“Free all our Jihadi brothers who are in Central Jail, Guwahati, stop all activities against Jihad in Assam, stop all project of develop (sic) in Assam,” says the e-mail, sent to a Guwahati-based television station by a group calling itself "Indian Mujahideen (Assam)."

“For your kind information, biological war contain all disease that make death to all and biological weapon too,” says the document, signed by Tohik Khan, the organization's self-described head of marketing.

Local authorities were attempting to identify the IP address from which the e-mail message was sent.

“We are taking the matter seriously and already experts are on the job to ascertain from where the e-mail originated and also about the credentials of the group on whose banner the mail was sent,” said Inspector General of Assam Police Pallab Bhattacharya.

“We really don’t know or heard about any such outfit named Indian Mujahideen (Assam). But then we shall surely investigate,” a second law enforcement official added (Islamic Republic News Agency/GlobalSecurity.org, Oct. 3).

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Re: ระวัง...อาวุธชีวภาพ

ตั้งหัวข้อ  sunny on Wed Oct 20, 2010 12:20 am

HHS Seeks to Deter Creation of Synthetic Pathogens

The U.S. Health and Human Services Department yesterday issued advice to help companies that sell synthetic gene sequences prevent their products from being used to produce biological weapons, the Center for Infectious Disease Research and Policy reported.

The Screening Framework Guidance for Providers of Synthetic Double-Stranded DNA seeks to reduce the potential for terrorists to use synthesized DNA sequences to reproduce or create deadly pathogens while also not unreasonably hindering the development of the synthetic biology industry, the department said in releasing the document.

The voluntary guidance urges commercial providers of genomic products to do background checks on their buyers and assess the suitability of their request. They should also screen the requested genetic sequences to see if they match the genetic formula of "select agents," which are subject to strict U.S. regulations, or to determine whether they are "sequences of concern."

If either the customer or sequence purchase order raises "red flags," additional checks are recommended. If those checks do not assuage potential issues, synthesis firms are advised to get in touch with the U.S. government for further help.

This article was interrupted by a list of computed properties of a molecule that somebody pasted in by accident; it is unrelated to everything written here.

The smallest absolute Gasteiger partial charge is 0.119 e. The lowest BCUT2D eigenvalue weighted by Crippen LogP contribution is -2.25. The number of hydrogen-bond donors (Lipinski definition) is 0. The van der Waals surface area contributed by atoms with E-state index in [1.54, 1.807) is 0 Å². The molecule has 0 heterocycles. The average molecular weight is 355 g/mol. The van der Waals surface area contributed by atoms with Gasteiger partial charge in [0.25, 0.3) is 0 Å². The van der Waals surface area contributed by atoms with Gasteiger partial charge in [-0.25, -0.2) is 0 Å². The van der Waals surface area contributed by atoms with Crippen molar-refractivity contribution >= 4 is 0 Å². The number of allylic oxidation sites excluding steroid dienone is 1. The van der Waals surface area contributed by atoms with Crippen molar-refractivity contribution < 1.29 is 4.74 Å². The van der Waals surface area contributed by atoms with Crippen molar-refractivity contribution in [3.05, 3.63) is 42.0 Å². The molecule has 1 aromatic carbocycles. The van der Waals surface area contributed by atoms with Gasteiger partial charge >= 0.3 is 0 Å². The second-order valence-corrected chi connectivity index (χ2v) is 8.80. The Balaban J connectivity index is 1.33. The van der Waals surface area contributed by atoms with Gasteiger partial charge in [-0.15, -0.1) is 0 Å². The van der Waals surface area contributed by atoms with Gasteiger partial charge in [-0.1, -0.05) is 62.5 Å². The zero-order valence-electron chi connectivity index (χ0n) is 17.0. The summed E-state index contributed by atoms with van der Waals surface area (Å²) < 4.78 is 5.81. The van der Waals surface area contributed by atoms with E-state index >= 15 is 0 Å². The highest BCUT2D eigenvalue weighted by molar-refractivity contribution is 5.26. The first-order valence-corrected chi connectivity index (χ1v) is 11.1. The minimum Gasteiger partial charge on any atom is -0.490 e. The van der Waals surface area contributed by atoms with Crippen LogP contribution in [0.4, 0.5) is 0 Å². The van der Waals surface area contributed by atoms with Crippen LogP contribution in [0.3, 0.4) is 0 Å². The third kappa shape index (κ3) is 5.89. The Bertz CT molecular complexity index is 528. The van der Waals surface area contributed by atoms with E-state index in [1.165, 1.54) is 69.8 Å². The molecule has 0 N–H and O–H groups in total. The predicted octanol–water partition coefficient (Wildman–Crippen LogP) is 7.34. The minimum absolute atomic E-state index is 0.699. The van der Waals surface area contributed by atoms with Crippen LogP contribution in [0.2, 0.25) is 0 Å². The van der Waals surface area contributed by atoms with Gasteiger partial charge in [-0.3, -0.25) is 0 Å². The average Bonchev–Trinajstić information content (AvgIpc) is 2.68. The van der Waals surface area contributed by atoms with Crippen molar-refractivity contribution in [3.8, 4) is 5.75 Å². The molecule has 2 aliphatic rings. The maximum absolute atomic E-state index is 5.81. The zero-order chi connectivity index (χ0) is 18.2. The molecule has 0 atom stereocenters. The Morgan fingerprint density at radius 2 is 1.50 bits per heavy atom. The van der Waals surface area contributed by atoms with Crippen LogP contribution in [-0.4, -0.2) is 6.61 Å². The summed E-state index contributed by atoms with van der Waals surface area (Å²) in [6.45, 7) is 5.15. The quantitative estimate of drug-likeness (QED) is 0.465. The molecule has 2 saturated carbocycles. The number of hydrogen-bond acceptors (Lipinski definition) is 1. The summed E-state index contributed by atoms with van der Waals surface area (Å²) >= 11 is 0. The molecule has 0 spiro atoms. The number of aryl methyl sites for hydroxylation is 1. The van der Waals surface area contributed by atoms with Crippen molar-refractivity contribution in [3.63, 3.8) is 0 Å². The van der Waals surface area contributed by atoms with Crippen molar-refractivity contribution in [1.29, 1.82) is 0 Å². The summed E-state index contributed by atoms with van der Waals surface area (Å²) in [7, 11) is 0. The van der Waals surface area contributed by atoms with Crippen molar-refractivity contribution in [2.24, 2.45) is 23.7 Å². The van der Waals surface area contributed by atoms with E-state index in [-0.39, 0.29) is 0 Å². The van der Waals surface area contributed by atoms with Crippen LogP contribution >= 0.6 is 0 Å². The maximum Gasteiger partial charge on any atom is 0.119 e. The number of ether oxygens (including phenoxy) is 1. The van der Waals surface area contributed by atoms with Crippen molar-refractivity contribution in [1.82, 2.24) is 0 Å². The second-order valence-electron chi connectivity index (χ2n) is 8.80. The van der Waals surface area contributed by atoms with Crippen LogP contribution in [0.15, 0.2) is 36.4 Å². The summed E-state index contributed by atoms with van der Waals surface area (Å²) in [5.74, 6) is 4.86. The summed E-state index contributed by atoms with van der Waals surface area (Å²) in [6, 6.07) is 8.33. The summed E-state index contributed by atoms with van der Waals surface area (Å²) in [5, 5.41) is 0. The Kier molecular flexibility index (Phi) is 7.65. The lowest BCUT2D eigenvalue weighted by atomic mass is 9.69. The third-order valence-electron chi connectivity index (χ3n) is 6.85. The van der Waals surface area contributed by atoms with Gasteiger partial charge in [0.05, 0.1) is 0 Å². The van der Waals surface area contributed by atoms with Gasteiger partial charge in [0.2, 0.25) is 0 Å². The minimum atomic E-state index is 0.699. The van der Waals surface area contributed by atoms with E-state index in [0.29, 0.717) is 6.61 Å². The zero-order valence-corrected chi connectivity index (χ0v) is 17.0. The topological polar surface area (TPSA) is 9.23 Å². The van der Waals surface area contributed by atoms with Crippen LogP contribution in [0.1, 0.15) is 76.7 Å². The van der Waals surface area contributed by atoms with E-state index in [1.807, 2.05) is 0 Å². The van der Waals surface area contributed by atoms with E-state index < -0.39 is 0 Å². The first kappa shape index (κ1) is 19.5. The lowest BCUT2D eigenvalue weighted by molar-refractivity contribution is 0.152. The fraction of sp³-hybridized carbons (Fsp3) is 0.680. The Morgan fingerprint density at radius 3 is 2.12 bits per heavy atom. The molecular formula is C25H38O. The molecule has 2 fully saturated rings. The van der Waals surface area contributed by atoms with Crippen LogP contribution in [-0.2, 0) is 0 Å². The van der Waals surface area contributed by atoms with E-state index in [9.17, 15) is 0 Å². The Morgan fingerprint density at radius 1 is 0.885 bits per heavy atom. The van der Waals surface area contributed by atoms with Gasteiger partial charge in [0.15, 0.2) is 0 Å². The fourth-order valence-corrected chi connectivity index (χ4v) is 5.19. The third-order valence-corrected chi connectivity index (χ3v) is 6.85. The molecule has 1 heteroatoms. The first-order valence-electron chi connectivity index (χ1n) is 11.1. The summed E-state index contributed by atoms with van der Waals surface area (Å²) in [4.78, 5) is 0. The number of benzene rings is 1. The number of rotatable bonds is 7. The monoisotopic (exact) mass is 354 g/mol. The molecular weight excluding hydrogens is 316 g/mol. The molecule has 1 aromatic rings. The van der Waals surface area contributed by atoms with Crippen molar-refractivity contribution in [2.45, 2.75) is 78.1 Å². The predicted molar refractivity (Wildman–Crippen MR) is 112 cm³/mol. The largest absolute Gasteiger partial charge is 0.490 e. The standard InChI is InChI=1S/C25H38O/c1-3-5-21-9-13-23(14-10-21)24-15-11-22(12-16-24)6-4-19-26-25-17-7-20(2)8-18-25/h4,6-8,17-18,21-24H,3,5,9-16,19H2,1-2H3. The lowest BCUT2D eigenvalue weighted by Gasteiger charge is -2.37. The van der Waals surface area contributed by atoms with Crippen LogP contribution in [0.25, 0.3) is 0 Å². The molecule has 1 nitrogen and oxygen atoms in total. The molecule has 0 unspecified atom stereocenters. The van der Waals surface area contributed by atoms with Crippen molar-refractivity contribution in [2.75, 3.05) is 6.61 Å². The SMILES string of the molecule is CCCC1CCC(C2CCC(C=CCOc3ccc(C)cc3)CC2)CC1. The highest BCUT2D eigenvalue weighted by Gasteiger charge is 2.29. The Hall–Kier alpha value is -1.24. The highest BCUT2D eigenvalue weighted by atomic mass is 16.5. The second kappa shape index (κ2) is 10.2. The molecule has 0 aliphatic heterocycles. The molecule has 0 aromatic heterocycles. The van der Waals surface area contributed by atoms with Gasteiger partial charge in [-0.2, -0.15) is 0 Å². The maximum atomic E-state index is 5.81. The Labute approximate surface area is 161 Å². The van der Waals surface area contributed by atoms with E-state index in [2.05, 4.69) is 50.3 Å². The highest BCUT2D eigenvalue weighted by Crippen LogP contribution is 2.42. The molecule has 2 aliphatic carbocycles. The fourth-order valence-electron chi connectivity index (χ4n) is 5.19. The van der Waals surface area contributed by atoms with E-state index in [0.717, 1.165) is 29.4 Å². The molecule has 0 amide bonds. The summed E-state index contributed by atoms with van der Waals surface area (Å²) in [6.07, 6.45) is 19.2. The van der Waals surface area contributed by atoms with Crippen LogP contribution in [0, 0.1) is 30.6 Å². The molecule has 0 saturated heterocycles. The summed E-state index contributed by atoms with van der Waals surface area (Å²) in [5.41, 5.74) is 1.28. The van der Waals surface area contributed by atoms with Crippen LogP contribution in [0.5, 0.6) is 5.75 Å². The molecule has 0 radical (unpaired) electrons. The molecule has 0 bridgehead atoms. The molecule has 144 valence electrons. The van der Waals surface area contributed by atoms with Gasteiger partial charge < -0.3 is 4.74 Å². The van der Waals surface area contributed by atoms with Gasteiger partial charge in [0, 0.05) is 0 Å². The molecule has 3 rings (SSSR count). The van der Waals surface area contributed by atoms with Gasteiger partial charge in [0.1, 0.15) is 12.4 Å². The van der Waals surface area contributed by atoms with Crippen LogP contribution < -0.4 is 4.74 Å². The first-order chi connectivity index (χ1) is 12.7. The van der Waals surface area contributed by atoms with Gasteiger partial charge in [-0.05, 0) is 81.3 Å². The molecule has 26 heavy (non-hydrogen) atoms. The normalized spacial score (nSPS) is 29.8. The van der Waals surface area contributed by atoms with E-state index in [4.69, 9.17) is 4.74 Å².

Recent advances in synthetic biology such as the creation from scratch of genetic material have been heralded as paving the way for future medical, agricultural and energy breakthroughs.

Synthetic biology also "has great potential to be used to generate organisms, both currently existing and novel, including pathogens that could threaten public health, agriculture, plants, animals, the environment or materiel," the screening guidance states.

"While there are significant potential benefits, synthetic DNA could potentially be used to recreate dangerous organisms that are covered under existing regulations. As such, development of technologies utilizing synthetic DNA must be encouraged in a safe and secure manner," an HHS press release noted.

The guidance was devised by a diverse expert group comprised of specialists from the government, academic institutions and the synthetic biology business community. The group is to routinely re-examine and update the guidance as necessitated, the press release said.

"This guidance is an important step in ensuring that synthetic DNA is used to promote, not threaten, public health," HHS Assistant Secretary Nicole Lurie said in released remarks. "The guidance also recognizes the steps industry has taken proactively to address potential biosecurity risks and seeks to minimize negative impacts on research and business" (Center for Infectious Disease Research and Policy release, Oct. 13).

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Re: ระวัง...อาวุธชีวภาพ

ตั้งหัวข้อ  sunny on Sun Oct 24, 2010 12:43 am

Pa. Lab Opens Before Receiving Biodefense Clearance
Friday, Oct. 22, 2010

A biological defense laboratory in Allegheny County, Pa., has begun some operations, but it has yet to receive federal approval to work with lethal disease agents like anthrax and smallpox, the Pittsburgh Tribune-Review reported.